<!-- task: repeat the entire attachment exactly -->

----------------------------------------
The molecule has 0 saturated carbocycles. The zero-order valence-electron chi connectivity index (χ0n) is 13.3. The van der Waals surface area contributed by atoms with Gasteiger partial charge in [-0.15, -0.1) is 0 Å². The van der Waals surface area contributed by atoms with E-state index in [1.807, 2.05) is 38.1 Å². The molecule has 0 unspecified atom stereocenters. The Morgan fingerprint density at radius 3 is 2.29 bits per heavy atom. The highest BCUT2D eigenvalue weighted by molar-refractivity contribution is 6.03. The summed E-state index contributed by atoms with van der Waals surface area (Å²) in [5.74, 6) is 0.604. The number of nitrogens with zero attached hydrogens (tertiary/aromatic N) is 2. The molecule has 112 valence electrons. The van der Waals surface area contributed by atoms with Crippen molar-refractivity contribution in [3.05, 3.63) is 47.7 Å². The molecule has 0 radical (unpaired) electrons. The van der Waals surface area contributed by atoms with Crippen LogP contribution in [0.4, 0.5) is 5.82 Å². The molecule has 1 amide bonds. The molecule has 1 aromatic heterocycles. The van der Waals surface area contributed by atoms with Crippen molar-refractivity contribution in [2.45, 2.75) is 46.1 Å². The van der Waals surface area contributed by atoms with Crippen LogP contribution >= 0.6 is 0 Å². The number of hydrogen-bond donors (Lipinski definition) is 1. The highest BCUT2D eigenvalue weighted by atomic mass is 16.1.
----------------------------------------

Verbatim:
The molecule has 0 saturated carbocycles. The zero-order valence-electron chi connectivity index (χ0n) is 13.3. The van der Waals surface area contributed by atoms with Gasteiger partial charge in [-0.15, -0.1) is 0 Å². The van der Waals surface area contributed by atoms with E-state index in [1.807, 2.05) is 38.1 Å². The molecule has 0 unspecified atom stereocenters. The Morgan fingerprint density at radius 3 is 2.29 bits per heavy atom. The highest BCUT2D eigenvalue weighted by molar-refractivity contribution is 6.03. The summed E-state index contributed by atoms with van der Waals surface area (Å²) in [5.74, 6) is 0.604. The number of nitrogens with zero attached hydrogens (tertiary/aromatic N) is 2. The molecule has 112 valence electrons. The van der Waals surface area contributed by atoms with Crippen molar-refractivity contribution in [3.05, 3.63) is 47.7 Å². The molecule has 0 radical (unpaired) electrons. The van der Waals surface area contributed by atoms with Crippen LogP contribution in [0.4, 0.5) is 5.82 Å². The molecule has 1 amide bonds. The molecule has 1 aromatic heterocycles. The van der Waals surface area contributed by atoms with Crippen molar-refractivity contribution in [2.45, 2.75) is 46.1 Å². The van der Waals surface area contributed by atoms with Crippen LogP contribution >= 0.6 is 0 Å². The number of hydrogen-bond donors (Lipinski definition) is 1. The highest BCUT2D eigenvalue weighted by atomic mass is 16.1.